The Bearable Lightness of Being A British Scottish Nationalist

21 May 2014

Backstory: I wrote a post suggesting that Scottish Nationalists’ rhetoric might these days usefully be compared to Doublethink. I suppose there were many who could have been chosen to serve as examples but I decided to pick on Pete Wishart, MP for Perth and North Perthshire. Unfairly I quoted him extensively, something I now concede was “point scoring” (though not, I protest, of the “pointless” kind). Anyway, Mr Wishart has now responded but not, I am afraid, with anything terribly persuasive. Let me, then, in a spirit of ecumenical pity, offer the response one of the many Pete Wisharts could have written…

Patriot. Nationalist. Socialist. Whateverist. Multitudes lie within each of us. Or so the poets tell us. As Christopher Hitchens once observed, by definition quotations are taken out of context so I shall not complain at having my words thrown against me.

It is true, Mr Massie, that my views on Britain and Britishness have changed in recent years. Is that really so reprehensible or so craven? Are the middle-aged not permitted an open mind or must we hold to the certainties of our younger, less thoughtful selves?

Scottish independence is not what once it was. The world has changed and so has independence. It is both a more modest and a more achievable goal than ever before. But an independence compromised by the realities of globalisation is not a consolation prize. On the contrary, it may well be more necessary than ever.

To simplify matters (this is a blog, right?): states are like the newspaper business these days. You can survive if you are very large and you can survive if you are very small. It is the medium-sized states that struggle. They lack the critical mass to be “heavy hitters” but also the nimbleness and policy adaptability that comes more easily to smaller states. A medium-sized tanker is not large enough for some jobs yet much too large for many others. The United Kingdom is the wrong size of paper, the wrong kind of tanker.

Rationalism alone, however, cannot win independence. The Yes campaign must capture hearts as well as minds (so, mind you, must Unionists). Our opponents say we are mere opportunists, happy to adapt any line, any policy, that might persuade Scots independence offers us our brightest possible future. They say that as though it is a bad thing. Of course we are opportunists. All successful political movements change to take advantage of new opportunities. The SNP is no different. To condemn us for changing our minds is to insist we maintain a course set by our opponents.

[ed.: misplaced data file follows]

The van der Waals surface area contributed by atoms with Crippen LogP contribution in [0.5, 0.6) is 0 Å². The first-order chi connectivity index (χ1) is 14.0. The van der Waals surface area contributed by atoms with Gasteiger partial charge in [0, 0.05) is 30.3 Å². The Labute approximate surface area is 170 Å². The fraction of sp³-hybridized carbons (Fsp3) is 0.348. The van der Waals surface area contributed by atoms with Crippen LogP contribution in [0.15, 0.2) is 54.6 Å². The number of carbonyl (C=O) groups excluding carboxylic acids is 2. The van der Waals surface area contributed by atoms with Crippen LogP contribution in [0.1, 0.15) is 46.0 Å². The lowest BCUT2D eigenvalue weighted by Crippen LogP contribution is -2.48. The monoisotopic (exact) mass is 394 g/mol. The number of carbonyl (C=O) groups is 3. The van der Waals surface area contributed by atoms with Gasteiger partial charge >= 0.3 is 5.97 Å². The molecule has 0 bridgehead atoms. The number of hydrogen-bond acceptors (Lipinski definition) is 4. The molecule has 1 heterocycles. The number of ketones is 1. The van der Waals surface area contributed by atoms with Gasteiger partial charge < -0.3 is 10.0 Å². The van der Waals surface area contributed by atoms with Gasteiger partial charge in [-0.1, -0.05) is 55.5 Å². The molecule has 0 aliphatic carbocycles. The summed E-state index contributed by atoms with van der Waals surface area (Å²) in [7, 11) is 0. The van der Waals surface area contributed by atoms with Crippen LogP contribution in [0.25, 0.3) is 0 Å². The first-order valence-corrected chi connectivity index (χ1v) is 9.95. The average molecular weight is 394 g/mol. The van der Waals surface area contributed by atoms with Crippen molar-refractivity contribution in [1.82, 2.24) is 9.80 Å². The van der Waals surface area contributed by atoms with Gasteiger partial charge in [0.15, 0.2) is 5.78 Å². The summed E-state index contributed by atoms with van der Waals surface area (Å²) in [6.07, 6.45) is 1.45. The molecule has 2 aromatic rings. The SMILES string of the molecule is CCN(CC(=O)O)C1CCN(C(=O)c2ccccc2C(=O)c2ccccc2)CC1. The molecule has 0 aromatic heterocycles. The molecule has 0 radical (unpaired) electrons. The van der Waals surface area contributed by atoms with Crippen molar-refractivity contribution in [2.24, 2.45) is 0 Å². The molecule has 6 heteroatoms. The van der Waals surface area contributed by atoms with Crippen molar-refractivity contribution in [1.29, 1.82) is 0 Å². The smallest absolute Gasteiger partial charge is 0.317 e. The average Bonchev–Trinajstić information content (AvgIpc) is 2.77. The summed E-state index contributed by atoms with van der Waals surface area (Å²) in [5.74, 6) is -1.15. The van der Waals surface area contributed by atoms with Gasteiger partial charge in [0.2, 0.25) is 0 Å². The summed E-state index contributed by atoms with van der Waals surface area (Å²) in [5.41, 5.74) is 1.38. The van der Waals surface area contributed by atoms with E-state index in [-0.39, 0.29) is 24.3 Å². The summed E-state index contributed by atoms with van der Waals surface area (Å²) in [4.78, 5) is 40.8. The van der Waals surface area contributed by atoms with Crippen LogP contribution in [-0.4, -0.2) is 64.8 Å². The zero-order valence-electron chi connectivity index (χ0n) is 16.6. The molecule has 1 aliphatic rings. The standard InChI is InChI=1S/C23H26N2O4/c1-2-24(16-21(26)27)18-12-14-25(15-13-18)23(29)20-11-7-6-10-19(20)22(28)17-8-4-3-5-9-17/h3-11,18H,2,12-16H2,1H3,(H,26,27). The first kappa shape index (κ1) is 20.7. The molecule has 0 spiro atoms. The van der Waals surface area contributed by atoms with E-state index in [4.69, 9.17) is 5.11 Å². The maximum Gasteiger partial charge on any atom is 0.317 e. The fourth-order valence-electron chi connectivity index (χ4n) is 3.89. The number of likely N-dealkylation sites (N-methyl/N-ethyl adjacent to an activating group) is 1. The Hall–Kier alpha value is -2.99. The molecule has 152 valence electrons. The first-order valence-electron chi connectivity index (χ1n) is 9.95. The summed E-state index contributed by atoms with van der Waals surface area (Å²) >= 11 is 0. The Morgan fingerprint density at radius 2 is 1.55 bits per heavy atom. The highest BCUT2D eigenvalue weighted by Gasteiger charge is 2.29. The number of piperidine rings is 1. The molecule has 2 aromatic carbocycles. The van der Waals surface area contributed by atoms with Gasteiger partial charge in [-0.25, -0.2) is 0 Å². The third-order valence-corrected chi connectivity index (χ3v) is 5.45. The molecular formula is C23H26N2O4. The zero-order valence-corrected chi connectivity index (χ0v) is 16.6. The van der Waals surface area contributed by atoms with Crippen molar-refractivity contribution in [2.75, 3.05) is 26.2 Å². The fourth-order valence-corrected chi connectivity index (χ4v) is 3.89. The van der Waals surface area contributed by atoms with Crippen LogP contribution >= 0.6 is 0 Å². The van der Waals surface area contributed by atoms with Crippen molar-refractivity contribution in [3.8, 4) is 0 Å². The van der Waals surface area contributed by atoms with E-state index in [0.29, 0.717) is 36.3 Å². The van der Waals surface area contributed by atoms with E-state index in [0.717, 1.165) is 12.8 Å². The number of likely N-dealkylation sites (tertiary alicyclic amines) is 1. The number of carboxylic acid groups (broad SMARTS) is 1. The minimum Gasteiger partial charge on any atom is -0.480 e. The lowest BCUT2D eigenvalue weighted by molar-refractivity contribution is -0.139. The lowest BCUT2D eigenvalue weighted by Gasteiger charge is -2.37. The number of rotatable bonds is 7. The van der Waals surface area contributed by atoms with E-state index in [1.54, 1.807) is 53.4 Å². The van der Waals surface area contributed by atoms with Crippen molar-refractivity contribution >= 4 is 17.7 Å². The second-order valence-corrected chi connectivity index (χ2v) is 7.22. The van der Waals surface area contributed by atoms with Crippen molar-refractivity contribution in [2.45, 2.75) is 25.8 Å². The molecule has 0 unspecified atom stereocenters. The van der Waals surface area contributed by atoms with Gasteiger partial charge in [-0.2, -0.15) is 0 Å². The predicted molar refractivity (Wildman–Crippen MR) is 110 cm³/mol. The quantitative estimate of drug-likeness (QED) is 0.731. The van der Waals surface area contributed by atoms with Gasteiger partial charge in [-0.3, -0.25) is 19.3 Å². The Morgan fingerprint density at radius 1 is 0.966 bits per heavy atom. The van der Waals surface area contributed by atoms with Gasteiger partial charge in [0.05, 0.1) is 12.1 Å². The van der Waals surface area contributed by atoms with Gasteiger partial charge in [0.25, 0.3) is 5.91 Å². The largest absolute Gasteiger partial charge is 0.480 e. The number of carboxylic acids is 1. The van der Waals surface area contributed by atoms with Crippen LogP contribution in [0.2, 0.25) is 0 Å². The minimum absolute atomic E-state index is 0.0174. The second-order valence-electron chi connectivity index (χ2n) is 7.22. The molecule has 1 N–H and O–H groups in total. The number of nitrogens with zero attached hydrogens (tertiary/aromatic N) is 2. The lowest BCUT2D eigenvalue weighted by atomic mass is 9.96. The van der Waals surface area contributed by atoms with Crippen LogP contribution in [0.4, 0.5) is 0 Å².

And if we have changed it is, in part, because we have listened to the people. Are we to be condemned for that too?

It is true that six years ago I suggested “all vestiges of Britishness will go” after independence. I was wrong.  Guilty, perhaps, of wishful thinking. Guilty, certainly, of failing to question my own presumptions or make an imaginative leap to understand why other people might disagree with me. You could call it an Empathy Gap.

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But what is Britishness anyway? Is it chiefly defined by shared institutions or by a shared history and common culture? To put it another way, if Britishness depends upon representation at Westminster can residents of Gibraltar or the Falkland Islands be properly British?

Westminster might be a sufficient guarantor of Britishness (for some) but plainly it is not a necessary one. And if not parliament, then what? Neither protestantism nor the armed forces – each pillars that once supported Britishness – are as relevant as once they were.

The monarchy endures, of course. Just as it existed before the parliamentary Union so it will endure after it too. A reminder of a shared history that is greater than the trifling divisions of quotidian politics. Politics is book-keeping; the Crown is a deeper, symbolic, connection.